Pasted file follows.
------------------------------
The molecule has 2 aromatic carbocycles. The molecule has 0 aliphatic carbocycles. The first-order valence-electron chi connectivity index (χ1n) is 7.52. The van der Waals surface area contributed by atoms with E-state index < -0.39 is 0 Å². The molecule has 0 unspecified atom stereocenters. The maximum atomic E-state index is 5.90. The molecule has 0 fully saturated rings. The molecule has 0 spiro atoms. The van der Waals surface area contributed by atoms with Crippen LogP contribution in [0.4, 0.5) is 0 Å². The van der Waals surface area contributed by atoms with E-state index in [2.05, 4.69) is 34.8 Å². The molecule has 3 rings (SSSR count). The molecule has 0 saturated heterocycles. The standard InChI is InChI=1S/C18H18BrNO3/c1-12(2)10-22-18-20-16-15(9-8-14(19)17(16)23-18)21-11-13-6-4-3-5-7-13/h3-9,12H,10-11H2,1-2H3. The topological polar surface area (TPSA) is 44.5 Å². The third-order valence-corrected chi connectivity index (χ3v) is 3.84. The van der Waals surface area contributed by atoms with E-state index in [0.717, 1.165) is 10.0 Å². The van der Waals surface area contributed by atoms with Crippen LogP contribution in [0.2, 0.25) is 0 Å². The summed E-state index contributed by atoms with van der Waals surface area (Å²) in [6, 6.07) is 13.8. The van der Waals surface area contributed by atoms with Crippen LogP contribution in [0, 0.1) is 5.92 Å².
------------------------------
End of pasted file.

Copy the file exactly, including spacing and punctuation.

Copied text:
The molecule has 2 aromatic carbocycles. The molecule has 0 aliphatic carbocycles. The first-order valence-electron chi connectivity index (χ1n) is 7.52. The van der Waals surface area contributed by atoms with E-state index < -0.39 is 0 Å². The molecule has 0 unspecified atom stereocenters. The maximum atomic E-state index is 5.90. The molecule has 0 fully saturated rings. The molecule has 0 spiro atoms. The van der Waals surface area contributed by atoms with Crippen LogP contribution in [0.4, 0.5) is 0 Å². The van der Waals surface area contributed by atoms with E-state index in [2.05, 4.69) is 34.8 Å². The molecule has 3 rings (SSSR count). The molecule has 0 saturated heterocycles. The standard InChI is InChI=1S/C18H18BrNO3/c1-12(2)10-22-18-20-16-15(9-8-14(19)17(16)23-18)21-11-13-6-4-3-5-7-13/h3-9,12H,10-11H2,1-2H3. The topological polar surface area (TPSA) is 44.5 Å². The third-order valence-corrected chi connectivity index (χ3v) is 3.84. The van der Waals surface area contributed by atoms with E-state index in [0.717, 1.165) is 10.0 Å². The van der Waals surface area contributed by atoms with Crippen LogP contribution in [0.2, 0.25) is 0 Å². The summed E-state index contributed by atoms with van der Waals surface area (Å²) in [6, 6.07) is 13.8. The van der Waals surface area contributed by atoms with Crippen LogP contribution in [0, 0.1) is 5.92 Å².